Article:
Berlin-based artist Anke Eilergerhard makes sculptures from pigmented silicon that take the cake. She transforms Wayne Thiebaud’s Pop cakes into powerful generators of feminine identity (Scott Hove's monstrous, fanged cakes also come to mind). Some pieces look like traditional wedding cakes. Others look like Meret Oppenheim and Leonora Carrington got together to design them. She examines the forms and, especially, the surfaces of these cakes and cake-like objects. The first impression of the work is quirky and idiosyncratic, lighter than air. Upon closer examination, though, some work looks dangerous. These cakes look fluffy and innocuous. In reality, they serve as a weapon to fight obsolete ideas of feminine identity based solely on beauty.
Expression-wise, there’s nothing out of the ordinary about the eyes in Japanese artist Naoto Hattori’s recent portraits of young women. Sometimes they're as large, all seeing, and innocent as anything you'd find in Japanese anime. Sometimes they're sinister, black pinprick holes that mask or otherwise portend malicious intent. What are extraordinary are the heads and faces. They combine elements of Odilon Redon, Giuseppe Arcimboldo, and Day of the Dead iconography. The single eye that covers a cat’s face; faces constructed from unexpected organic shapes; a Cheshire Cat that emerges grinning from the top of an exploded head; and a skull. Even the ones that look normal either have henna-like markings on the scalp or else look like death portraits.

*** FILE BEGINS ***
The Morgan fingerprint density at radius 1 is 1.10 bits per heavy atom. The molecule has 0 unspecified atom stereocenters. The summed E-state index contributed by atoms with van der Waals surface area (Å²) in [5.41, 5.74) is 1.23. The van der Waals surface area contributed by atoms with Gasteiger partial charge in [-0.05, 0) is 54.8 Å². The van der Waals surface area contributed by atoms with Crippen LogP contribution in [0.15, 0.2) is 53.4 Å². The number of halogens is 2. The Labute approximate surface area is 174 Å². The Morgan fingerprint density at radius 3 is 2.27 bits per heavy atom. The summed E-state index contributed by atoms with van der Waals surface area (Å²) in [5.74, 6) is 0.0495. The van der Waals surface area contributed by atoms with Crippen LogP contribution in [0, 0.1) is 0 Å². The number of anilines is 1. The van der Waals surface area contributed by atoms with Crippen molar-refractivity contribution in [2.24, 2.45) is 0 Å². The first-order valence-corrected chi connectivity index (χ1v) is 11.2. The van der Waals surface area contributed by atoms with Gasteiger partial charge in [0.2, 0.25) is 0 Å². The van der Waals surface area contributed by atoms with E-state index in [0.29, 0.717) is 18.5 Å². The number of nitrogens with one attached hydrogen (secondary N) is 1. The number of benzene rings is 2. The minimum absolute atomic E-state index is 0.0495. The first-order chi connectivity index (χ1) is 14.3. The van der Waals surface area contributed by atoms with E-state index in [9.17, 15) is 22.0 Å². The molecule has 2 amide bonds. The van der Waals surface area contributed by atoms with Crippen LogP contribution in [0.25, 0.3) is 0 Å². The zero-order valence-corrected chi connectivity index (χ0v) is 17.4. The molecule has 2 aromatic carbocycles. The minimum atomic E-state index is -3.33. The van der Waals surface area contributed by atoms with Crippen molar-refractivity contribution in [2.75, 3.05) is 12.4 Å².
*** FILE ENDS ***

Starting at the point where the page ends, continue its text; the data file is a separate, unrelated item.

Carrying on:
Jessica Rimondi knows the ravages of time. How flesh will sag and then decompose; how unlived-in-interiors fade, get musty, and, then crumble. She shows this in portraits that melt before our eyes. The flesh is waxy if not blistered. It bleeds down the surface. It’s like being inside a coffin and watching time-lapse photographs show just how organic we really are. She shows this in her unpeopled interiors where rooms otherwise perfectly articulated slough into what can be called domestic entropy. It’s not in the least morbid because the processes she describes are natural, are obvious. Time passes and so do we. It’s a state makes that us human and kudos to the artist for reminding us of our mortality in such a poignant way.